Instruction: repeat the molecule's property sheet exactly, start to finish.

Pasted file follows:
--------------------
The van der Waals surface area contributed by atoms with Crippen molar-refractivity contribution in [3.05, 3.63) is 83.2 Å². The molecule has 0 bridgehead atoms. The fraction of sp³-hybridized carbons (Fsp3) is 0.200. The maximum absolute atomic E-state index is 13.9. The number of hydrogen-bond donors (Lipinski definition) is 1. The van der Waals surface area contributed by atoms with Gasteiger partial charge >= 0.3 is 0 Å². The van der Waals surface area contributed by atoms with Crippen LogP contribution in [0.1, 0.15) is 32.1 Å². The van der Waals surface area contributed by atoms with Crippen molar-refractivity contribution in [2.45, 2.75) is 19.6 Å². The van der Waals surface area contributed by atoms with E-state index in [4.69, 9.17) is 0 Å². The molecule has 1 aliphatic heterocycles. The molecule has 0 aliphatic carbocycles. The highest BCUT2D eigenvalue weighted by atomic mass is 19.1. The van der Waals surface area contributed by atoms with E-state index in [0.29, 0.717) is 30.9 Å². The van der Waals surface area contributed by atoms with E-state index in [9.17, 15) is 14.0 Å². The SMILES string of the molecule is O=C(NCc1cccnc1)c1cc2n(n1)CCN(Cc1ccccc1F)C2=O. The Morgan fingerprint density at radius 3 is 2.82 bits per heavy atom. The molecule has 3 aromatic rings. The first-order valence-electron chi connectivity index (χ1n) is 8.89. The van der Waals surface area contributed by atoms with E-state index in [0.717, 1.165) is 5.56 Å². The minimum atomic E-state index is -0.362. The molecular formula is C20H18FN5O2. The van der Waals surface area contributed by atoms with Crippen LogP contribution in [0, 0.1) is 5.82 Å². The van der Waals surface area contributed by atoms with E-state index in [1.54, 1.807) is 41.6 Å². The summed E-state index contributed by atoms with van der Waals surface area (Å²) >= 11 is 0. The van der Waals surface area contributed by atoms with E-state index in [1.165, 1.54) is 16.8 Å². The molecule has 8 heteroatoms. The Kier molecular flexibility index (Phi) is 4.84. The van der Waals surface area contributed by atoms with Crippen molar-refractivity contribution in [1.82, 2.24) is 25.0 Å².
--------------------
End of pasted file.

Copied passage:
The van der Waals surface area contributed by atoms with Crippen molar-refractivity contribution in [3.05, 3.63) is 83.2 Å². The molecule has 0 bridgehead atoms. The fraction of sp³-hybridized carbons (Fsp3) is 0.200. The maximum absolute atomic E-state index is 13.9. The number of hydrogen-bond donors (Lipinski definition) is 1. The van der Waals surface area contributed by atoms with Gasteiger partial charge >= 0.3 is 0 Å². The van der Waals surface area contributed by atoms with Crippen LogP contribution in [0.1, 0.15) is 32.1 Å². The van der Waals surface area contributed by atoms with Crippen molar-refractivity contribution in [2.45, 2.75) is 19.6 Å². The van der Waals surface area contributed by atoms with E-state index in [4.69, 9.17) is 0 Å². The molecule has 1 aliphatic heterocycles. The molecule has 0 aliphatic carbocycles. The highest BCUT2D eigenvalue weighted by atomic mass is 19.1. The van der Waals surface area contributed by atoms with E-state index in [0.29, 0.717) is 30.9 Å². The van der Waals surface area contributed by atoms with E-state index in [9.17, 15) is 14.0 Å². The SMILES string of the molecule is O=C(NCc1cccnc1)c1cc2n(n1)CCN(Cc1ccccc1F)C2=O. The Morgan fingerprint density at radius 3 is 2.82 bits per heavy atom. The molecule has 3 aromatic rings. The first-order valence-electron chi connectivity index (χ1n) is 8.89. The van der Waals surface area contributed by atoms with E-state index in [0.717, 1.165) is 5.56 Å². The minimum atomic E-state index is -0.362. The molecular formula is C20H18FN5O2. The van der Waals surface area contributed by atoms with Crippen LogP contribution in [0, 0.1) is 5.82 Å². The van der Waals surface area contributed by atoms with E-state index in [1.54, 1.807) is 41.6 Å². The summed E-state index contributed by atoms with van der Waals surface area (Å²) >= 11 is 0. The van der Waals surface area contributed by atoms with E-state index in [1.165, 1.54) is 16.8 Å². The molecule has 8 heteroatoms. The Kier molecular flexibility index (Phi) is 4.84. The van der Waals surface area contributed by atoms with Crippen molar-refractivity contribution in [1.82, 2.24) is 25.0 Å².